Without the stability of the GFO, a lot of energy was spent on getting small-project funding from various sources. But now with the backing of the farmer organization, energies can be more efficiently directed at a stable, longer-term effort.

Pricing on the commodities themselves will remain unaffected but growers will notice the check-offs on their sales this year. Although that might be a contentious issue for some, Martin concedes it’s part of the process of belonging to such a large and involved organization. In its July 6, 2015 announcement regarding the addition of oats and barley, the GFO set its checkoff at $1.30 per tonne for barley, $1.65 per tonne for oats and the same $1.65 for oat and barley mixes.

“The GFO will not have direct marketing powers over oats and barley — it’s more like the arrangement with corn and soybeans,” says Martin. “But with oats and barley, it is kind of a loose IP program. It’s also smaller-acreage blocks where you don’t have hundreds and hundreds of acres.”

But what could be viewed as short-term pain could lead to longer-term gain, as the checkoffs are pooled and spent on research and development, new markets, and something the GFO does very well —telling the world about Ontario agriculture.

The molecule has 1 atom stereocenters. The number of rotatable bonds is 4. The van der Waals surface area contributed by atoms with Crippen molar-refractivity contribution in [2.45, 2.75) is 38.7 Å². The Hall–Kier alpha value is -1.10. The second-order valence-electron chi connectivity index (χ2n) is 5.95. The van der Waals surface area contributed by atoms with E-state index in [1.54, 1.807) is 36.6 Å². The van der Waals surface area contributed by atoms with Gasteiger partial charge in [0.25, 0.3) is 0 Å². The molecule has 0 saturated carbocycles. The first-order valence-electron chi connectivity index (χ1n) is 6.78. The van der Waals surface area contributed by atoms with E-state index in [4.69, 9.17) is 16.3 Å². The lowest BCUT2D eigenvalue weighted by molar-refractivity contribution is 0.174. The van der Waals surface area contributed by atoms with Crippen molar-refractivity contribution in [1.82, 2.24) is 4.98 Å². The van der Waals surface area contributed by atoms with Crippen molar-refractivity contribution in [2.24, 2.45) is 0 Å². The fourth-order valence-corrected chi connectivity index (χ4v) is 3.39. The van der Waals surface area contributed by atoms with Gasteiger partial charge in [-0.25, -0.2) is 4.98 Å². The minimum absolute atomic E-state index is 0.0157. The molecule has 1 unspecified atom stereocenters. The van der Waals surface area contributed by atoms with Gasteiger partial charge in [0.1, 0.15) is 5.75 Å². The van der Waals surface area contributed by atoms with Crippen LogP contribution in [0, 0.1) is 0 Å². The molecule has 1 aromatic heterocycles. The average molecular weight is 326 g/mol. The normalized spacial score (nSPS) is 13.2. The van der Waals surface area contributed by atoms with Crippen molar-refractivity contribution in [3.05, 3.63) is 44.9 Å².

“Given the enthusiasm of the GFO staff, I think we’re going to see some change,” says Martin, adding that the first challenge might be in how that change is measured. “With their connections, a lot of what we’ll do is a matter of not wanting to reinvent the wheel.”

Learning from corn and soybeans

The biggest challenge from Martin’s perspective is to grow the oat and barley sector in an orderly fashion. If growth is too fast, the pricing will falter. If it’s too slow, market development may stumble. He believes the sector needs to continue pushing yields higher and improving the economics for growing the two cereals. Then market demand has to be carefully moved in concert with the supply.

“If we can get the agronomy there — and grow the agronomy side of it — we’re geographically well positioned here in Ontario,” says Martin. “There’s a lot of processing done in the eastern U.S. where the pet food industry and oat-milling industry are located, and from a transportation and logistics position, we’re far better positioned than dragging it in from the West.”

Northern opportunities too